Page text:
9 - Radiation Weeks 6-8

Radiation week 6

The next few weeks flow by uneventfully. In week 6, we have to skip a two days of treatment, plus the following weekend, because the skin is so badly burned. This gives it five days to recover from the last dose before we mistreat it again.

In general, the skin is pretty raw at the beam entrances. To assuage the sunburn, one uses special soaking solutions called Domeboro Soaks. These are soothing, warm then cold, several times a day. When they dry, on goes the gunk, a cream the name of which I have forgotten, but there were several of them to try. Rubbing that in to badly burned skin is not so much fun.

Aside: If you mistreat skin enough, particularly burn it enough to get rid of the top layers several times, you can actually get rid of persistent skin infections like psoriasis that have resisted treatment for years. Nothing, apparently, can resist this level of mistreatment. It's effective, but I don't recommend the cure unless there's a compelling reason to suffer through it.

Radiation week 8

Finally, the end. Week 8. This is the week when I'm scheduled to have the last chemo to go with the radiation. Chemo 2 consists of only the 5FU, again pumped in over four days, Monday to Friday. Remarkably and thankfully, this time there are no mouth sores. The chemical oncologist says that the first treatment aroused my immune system, which is then able to resist the effects the second time around.

This is it. No more quotidian trips to the lead-lined cellar to be irradiated. I buy a small present for the nurses and techs that have been so solicitous during my forty visits, some new music for the CD player that they run constantly.

Aside: later on, I get the doctor a little present, too. Long ago I ran across a book called "American Ground Zero" about the above-ground A-bomb testing program in the forties and fifties in Nevada. What first got my attention was that St. George, Utah, was directly in the path of the fallout clouds in many cases. St. George is one of my favorite places, a nice little town near Zion National Park amid the beautiful red sandstones of southern Utah. The government at the time considered that area to be a "low-use segment of the population," whatever such officialese might mean. People were not told to avoid the dust. Teachers took kids outside the school buildings so that they could see the cloud coming over, so they could participate in the historic event, for instance. The book is testimony from survivors of the blasts, and from relatives of the non-survivors who died of various cancers over the years. Filled with memorable vignettes such as the schoolgirl who used to write in the (fallout) dust on top of the cars. "The dust burned my fingers," she recalls. People were told to be sure to brush the dust off their livestock, but not off their children. It seems to me a book that a radiation oncologist ought to have in his library.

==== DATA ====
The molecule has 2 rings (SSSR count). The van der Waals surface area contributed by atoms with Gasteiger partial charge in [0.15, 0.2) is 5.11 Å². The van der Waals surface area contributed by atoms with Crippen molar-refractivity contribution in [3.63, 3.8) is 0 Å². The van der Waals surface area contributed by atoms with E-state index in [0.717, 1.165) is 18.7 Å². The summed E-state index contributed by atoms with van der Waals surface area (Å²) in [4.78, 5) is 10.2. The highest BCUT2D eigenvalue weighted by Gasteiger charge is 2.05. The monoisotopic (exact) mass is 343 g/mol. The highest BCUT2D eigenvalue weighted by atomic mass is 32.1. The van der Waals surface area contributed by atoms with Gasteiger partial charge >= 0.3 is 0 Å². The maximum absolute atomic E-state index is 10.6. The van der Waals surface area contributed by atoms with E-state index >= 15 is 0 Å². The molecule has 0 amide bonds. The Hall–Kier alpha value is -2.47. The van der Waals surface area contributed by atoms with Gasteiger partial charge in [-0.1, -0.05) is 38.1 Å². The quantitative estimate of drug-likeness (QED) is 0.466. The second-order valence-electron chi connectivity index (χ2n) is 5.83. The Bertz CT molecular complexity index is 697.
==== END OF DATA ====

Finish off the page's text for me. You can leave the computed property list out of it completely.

8 - Side Effects of Radiation

Digression on the Side Effects of Radiation

What are the side effects of radiation? Well, there are some obvious ones. First, sunburn. The radiation has to go through the skin to get where it's going, and that beats up any tissues that get in the way. Skin is the layer of defense, hence the first victim. The discoloration I notice is mainly from the e-beam radiation. Two perfect little circles, still discolored a year later.

Second, other things in the path don't work. For instance, about midway through the radiation, I start having bad intestinal cramps, I guess due to the cumulative damage of the radiation in the area. A fiber additive such as Metamucil helps a lot. And of the things that don't work now, some of them come back and others don't. Some nerves in the area just aren't quite so lively as they used to be, even a year later.

Other things that may or may not be directly related happen, too. I also have bad tinnitus, which I've always had a little of, but something in the treatments turns up the volume control dramatically for a couple weeks. Tinnitus, for the young and/or fortunate who are not familiar with the phenomenon, is a ringing in the ear. We all have this now and then, a ringing that starts suddenly, goes on for a while, then fades, right? Suppose it doesn't fade. Suppose it stays forever. At a lower volume than the short-term events, sure, but forever. A constant whistling in the left ear. When it's soft, I can ignore it. When it's louder, it's a distraction much of the time.